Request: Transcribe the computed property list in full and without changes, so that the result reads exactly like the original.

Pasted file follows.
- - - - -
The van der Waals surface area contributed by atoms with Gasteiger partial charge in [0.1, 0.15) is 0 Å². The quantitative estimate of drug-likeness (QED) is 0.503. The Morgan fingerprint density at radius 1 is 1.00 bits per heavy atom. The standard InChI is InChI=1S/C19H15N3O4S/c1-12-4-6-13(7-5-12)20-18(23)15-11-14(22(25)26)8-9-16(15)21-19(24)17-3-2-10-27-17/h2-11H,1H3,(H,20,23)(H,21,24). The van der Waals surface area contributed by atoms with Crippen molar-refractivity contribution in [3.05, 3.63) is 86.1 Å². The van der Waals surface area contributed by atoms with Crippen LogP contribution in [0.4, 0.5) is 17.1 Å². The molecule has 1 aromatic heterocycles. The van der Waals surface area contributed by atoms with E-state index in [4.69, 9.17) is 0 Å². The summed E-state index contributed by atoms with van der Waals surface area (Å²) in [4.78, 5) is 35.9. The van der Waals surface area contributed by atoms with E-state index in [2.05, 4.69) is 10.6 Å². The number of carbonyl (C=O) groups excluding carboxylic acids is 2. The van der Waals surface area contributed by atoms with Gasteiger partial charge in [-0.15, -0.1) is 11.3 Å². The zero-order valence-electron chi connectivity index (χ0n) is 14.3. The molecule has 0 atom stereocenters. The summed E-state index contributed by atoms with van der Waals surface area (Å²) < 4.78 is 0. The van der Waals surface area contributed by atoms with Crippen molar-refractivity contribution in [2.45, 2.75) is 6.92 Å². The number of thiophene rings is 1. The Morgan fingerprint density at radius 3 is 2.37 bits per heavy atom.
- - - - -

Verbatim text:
The van der Waals surface area contributed by atoms with Gasteiger partial charge in [0.1, 0.15) is 0 Å². The quantitative estimate of drug-likeness (QED) is 0.503. The Morgan fingerprint density at radius 1 is 1.00 bits per heavy atom. The standard InChI is InChI=1S/C19H15N3O4S/c1-12-4-6-13(7-5-12)20-18(23)15-11-14(22(25)26)8-9-16(15)21-19(24)17-3-2-10-27-17/h2-11H,1H3,(H,20,23)(H,21,24). The van der Waals surface area contributed by atoms with Crippen molar-refractivity contribution in [3.05, 3.63) is 86.1 Å². The van der Waals surface area contributed by atoms with Crippen LogP contribution in [0.4, 0.5) is 17.1 Å². The molecule has 1 aromatic heterocycles. The van der Waals surface area contributed by atoms with E-state index in [4.69, 9.17) is 0 Å². The summed E-state index contributed by atoms with van der Waals surface area (Å²) in [4.78, 5) is 35.9. The van der Waals surface area contributed by atoms with E-state index in [2.05, 4.69) is 10.6 Å². The number of carbonyl (C=O) groups excluding carboxylic acids is 2. The van der Waals surface area contributed by atoms with Gasteiger partial charge in [-0.15, -0.1) is 11.3 Å². The zero-order valence-electron chi connectivity index (χ0n) is 14.3. The molecule has 0 atom stereocenters. The summed E-state index contributed by atoms with van der Waals surface area (Å²) < 4.78 is 0. The van der Waals surface area contributed by atoms with Crippen molar-refractivity contribution in [2.45, 2.75) is 6.92 Å². The number of thiophene rings is 1. The Morgan fingerprint density at radius 3 is 2.37 bits per heavy atom.